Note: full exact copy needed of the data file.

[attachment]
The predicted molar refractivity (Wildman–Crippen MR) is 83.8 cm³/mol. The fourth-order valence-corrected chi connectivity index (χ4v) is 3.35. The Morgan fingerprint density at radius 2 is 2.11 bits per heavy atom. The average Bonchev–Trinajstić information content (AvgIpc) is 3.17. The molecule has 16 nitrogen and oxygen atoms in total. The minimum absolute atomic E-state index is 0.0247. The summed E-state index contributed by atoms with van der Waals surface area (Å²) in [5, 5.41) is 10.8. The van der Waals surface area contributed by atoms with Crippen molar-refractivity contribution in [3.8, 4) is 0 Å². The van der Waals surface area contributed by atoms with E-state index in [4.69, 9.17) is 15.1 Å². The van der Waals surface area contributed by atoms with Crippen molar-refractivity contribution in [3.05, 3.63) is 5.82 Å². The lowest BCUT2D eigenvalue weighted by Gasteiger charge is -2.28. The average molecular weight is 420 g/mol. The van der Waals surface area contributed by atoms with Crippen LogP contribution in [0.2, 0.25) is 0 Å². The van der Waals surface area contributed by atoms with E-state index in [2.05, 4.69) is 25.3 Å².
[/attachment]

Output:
The predicted molar refractivity (Wildman–Crippen MR) is 83.8 cm³/mol. The fourth-order valence-corrected chi connectivity index (χ4v) is 3.35. The Morgan fingerprint density at radius 2 is 2.11 bits per heavy atom. The average Bonchev–Trinajstić information content (AvgIpc) is 3.17. The molecule has 16 nitrogen and oxygen atoms in total. The minimum absolute atomic E-state index is 0.0247. The summed E-state index contributed by atoms with van der Waals surface area (Å²) in [5, 5.41) is 10.8. The van der Waals surface area contributed by atoms with Crippen molar-refractivity contribution in [3.8, 4) is 0 Å². The van der Waals surface area contributed by atoms with E-state index in [4.69, 9.17) is 15.1 Å². The van der Waals surface area contributed by atoms with Crippen molar-refractivity contribution in [3.05, 3.63) is 5.82 Å². The lowest BCUT2D eigenvalue weighted by Gasteiger charge is -2.28. The average molecular weight is 420 g/mol. The van der Waals surface area contributed by atoms with Crippen LogP contribution in [0.2, 0.25) is 0 Å². The van der Waals surface area contributed by atoms with E-state index in [2.05, 4.69) is 25.3 Å².